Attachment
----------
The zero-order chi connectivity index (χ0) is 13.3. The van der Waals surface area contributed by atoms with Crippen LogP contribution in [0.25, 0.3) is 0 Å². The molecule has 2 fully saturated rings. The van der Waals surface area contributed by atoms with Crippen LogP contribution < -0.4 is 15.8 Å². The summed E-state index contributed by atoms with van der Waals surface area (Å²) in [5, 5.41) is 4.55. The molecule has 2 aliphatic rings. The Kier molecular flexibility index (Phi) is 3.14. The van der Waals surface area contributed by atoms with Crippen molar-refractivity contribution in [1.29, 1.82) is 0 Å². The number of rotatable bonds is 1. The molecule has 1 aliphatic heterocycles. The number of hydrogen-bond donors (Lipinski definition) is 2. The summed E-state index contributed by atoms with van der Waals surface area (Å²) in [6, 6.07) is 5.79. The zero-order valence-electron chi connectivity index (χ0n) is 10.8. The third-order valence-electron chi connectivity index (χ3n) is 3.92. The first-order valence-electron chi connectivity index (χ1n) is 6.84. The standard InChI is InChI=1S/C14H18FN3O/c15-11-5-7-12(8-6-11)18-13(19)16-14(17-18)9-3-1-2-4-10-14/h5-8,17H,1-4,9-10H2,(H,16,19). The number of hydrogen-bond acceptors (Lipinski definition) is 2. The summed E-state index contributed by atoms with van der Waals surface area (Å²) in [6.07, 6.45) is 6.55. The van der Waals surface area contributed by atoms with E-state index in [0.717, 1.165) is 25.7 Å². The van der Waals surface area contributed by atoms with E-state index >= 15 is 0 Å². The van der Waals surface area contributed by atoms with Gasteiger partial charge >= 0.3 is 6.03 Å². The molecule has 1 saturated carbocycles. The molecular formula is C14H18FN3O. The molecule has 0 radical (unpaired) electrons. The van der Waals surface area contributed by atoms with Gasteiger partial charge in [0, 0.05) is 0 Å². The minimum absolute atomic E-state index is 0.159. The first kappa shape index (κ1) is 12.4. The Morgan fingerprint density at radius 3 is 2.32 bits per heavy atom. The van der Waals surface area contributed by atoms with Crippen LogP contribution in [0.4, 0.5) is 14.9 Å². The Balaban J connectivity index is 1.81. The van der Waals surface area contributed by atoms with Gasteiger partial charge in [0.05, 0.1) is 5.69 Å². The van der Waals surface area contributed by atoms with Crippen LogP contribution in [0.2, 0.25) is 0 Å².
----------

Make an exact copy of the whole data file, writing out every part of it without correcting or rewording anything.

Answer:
The zero-order chi connectivity index (χ0) is 13.3. The van der Waals surface area contributed by atoms with Crippen LogP contribution in [0.25, 0.3) is 0 Å². The molecule has 2 fully saturated rings. The van der Waals surface area contributed by atoms with Crippen LogP contribution < -0.4 is 15.8 Å². The summed E-state index contributed by atoms with van der Waals surface area (Å²) in [5, 5.41) is 4.55. The molecule has 2 aliphatic rings. The Kier molecular flexibility index (Phi) is 3.14. The van der Waals surface area contributed by atoms with Crippen molar-refractivity contribution in [1.29, 1.82) is 0 Å². The number of rotatable bonds is 1. The molecule has 1 aliphatic heterocycles. The number of hydrogen-bond donors (Lipinski definition) is 2. The summed E-state index contributed by atoms with van der Waals surface area (Å²) in [6, 6.07) is 5.79. The zero-order valence-electron chi connectivity index (χ0n) is 10.8. The third-order valence-electron chi connectivity index (χ3n) is 3.92. The first-order valence-electron chi connectivity index (χ1n) is 6.84. The standard InChI is InChI=1S/C14H18FN3O/c15-11-5-7-12(8-6-11)18-13(19)16-14(17-18)9-3-1-2-4-10-14/h5-8,17H,1-4,9-10H2,(H,16,19). The number of hydrogen-bond acceptors (Lipinski definition) is 2. The summed E-state index contributed by atoms with van der Waals surface area (Å²) in [6.07, 6.45) is 6.55. The van der Waals surface area contributed by atoms with E-state index in [0.717, 1.165) is 25.7 Å². The van der Waals surface area contributed by atoms with E-state index >= 15 is 0 Å². The van der Waals surface area contributed by atoms with Gasteiger partial charge >= 0.3 is 6.03 Å². The molecule has 1 saturated carbocycles. The molecular formula is C14H18FN3O. The molecule has 0 radical (unpaired) electrons. The van der Waals surface area contributed by atoms with Gasteiger partial charge in [0, 0.05) is 0 Å². The minimum absolute atomic E-state index is 0.159. The first kappa shape index (κ1) is 12.4. The Morgan fingerprint density at radius 3 is 2.32 bits per heavy atom. The van der Waals surface area contributed by atoms with Crippen LogP contribution in [0.4, 0.5) is 14.9 Å². The Balaban J connectivity index is 1.81. The van der Waals surface area contributed by atoms with Gasteiger partial charge in [0.05, 0.1) is 5.69 Å². The van der Waals surface area contributed by atoms with Crippen LogP contribution in [0.2, 0.25) is 0 Å².